Top Historic Sights in Kramfors, Sweden

Explore the historic highlights of Kramfors

Ytterlännäs Old Church

The Old Church of Ytterlännäs dates from the early 13th century, retaining the original walls and the Romanesque outer door with its iron ornament around the keyhole, and a lion"s head from c. 800 from the area of Byzantine cultural influence around Constantinople. In the 15th century a vestry and a "weapon-house" (porch) were added, the choir was extended to make it as wide as the rest of the ch ...
Founded: 13th century | Location: Kramfors, Sweden

Häxberget (Witch Mountain)

The Torsåker witch trials took place in 1675 in Torsåker parish in Sweden and were the largest witch trials in Swedish history. In a single day 71 people (65 women and 6 men) were beheaded and then burned. The mountain where the executions took place is still today called Häxberget or Bålberget (the “Witch mountain” or the “Bon fire mountain”). Mayor Erik Lund, from the city of Härnösand, was in charge of t ...
Founded: 1675 | Location: Kramfors, Sweden

Featured Historic Landmarks, Sites & Buildings

Historic Site of the week

Trepucó Talayotic Settlement

The settlement of Trepucó is one of the largest on Menorca, covering an area of around 49,240 square metres. Today, only a small part of the site can still be seen, the two oldest buildings, the talaiots (1000-700 BCE). Other remains include parts of the wall, two square towers on the west wall, the taula enclosure and traces of dwellings from the post-Talayotic period (650-123 BCE).The taula enclosure is one of the biggest on the island, despite having been subjected to what, by today’s standards, would be considered clumsy restoration work. This is one of the sites excavated around 1930 by Margaret Murray, a British archaeologist who was a pioneer of scientific research on Prehistoric Menorca.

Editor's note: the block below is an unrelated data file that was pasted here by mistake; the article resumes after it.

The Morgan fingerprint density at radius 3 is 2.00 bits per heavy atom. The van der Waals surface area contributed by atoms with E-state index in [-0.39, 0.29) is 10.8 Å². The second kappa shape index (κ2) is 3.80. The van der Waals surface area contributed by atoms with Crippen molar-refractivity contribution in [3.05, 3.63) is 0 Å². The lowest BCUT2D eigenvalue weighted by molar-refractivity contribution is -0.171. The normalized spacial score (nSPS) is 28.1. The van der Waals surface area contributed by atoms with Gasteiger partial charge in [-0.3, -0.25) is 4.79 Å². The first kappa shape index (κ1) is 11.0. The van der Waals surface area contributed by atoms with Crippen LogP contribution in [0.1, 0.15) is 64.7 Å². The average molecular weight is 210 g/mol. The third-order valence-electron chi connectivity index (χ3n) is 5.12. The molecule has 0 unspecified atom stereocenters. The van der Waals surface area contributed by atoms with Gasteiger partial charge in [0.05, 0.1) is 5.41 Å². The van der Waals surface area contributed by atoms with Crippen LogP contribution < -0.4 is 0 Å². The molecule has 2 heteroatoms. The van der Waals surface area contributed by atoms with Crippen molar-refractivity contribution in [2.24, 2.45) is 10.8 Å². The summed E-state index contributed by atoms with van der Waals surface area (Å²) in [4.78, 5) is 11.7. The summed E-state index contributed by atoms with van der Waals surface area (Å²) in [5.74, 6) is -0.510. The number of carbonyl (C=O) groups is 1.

The houses are perfectly visible on the west side of the settlement, due to excavation work carried out several years ago. They are multi-lobed with a central patio area and several rooms arranged around the outside. Looking at the settlement, it is easy to see that there was a clear division between the communal area (between the large talaiot and the taula) and the domestic area.The houses near the smaller talaiot seem to have been abandoned at short notice, meaning that the archaeological dig uncovered exceptionally well-preserved domestic implements, now on display in the Museum of Menorca.The larger talayot and the taula stand at the centre of a star-shaped fortification built during the 18th century.